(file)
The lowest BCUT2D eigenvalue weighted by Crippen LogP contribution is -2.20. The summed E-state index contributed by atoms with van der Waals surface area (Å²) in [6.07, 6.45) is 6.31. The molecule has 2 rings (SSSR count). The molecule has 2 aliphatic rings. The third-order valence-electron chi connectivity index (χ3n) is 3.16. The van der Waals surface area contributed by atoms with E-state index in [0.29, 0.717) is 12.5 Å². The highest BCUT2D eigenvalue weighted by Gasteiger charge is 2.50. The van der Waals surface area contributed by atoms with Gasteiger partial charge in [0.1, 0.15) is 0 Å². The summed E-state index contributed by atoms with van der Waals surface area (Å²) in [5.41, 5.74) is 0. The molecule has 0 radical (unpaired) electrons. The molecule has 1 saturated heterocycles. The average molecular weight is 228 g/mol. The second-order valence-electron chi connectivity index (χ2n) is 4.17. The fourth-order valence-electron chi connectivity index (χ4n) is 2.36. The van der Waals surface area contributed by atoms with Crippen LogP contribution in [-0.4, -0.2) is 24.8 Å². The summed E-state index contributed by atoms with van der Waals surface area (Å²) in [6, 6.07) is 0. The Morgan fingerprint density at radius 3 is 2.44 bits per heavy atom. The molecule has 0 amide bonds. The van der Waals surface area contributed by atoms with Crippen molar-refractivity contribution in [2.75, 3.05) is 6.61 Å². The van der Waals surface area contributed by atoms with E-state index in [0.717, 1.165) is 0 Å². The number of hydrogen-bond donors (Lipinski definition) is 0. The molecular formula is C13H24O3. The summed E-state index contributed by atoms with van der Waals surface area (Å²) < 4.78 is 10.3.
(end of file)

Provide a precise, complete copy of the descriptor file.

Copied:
The lowest BCUT2D eigenvalue weighted by Crippen LogP contribution is -2.20. The summed E-state index contributed by atoms with van der Waals surface area (Å²) in [6.07, 6.45) is 6.31. The molecule has 2 rings (SSSR count). The molecule has 2 aliphatic rings. The third-order valence-electron chi connectivity index (χ3n) is 3.16. The van der Waals surface area contributed by atoms with E-state index in [0.29, 0.717) is 12.5 Å². The highest BCUT2D eigenvalue weighted by Gasteiger charge is 2.50. The van der Waals surface area contributed by atoms with Gasteiger partial charge in [0.1, 0.15) is 0 Å². The summed E-state index contributed by atoms with van der Waals surface area (Å²) in [5.41, 5.74) is 0. The molecule has 0 radical (unpaired) electrons. The molecule has 1 saturated heterocycles. The average molecular weight is 228 g/mol. The second-order valence-electron chi connectivity index (χ2n) is 4.17. The fourth-order valence-electron chi connectivity index (χ4n) is 2.36. The van der Waals surface area contributed by atoms with Crippen LogP contribution in [-0.4, -0.2) is 24.8 Å². The summed E-state index contributed by atoms with van der Waals surface area (Å²) in [6, 6.07) is 0. The Morgan fingerprint density at radius 3 is 2.44 bits per heavy atom. The molecule has 0 amide bonds. The van der Waals surface area contributed by atoms with Crippen molar-refractivity contribution in [2.75, 3.05) is 6.61 Å². The van der Waals surface area contributed by atoms with E-state index in [0.717, 1.165) is 0 Å². The number of hydrogen-bond donors (Lipinski definition) is 0. The molecular formula is C13H24O3. The summed E-state index contributed by atoms with van der Waals surface area (Å²) < 4.78 is 10.3.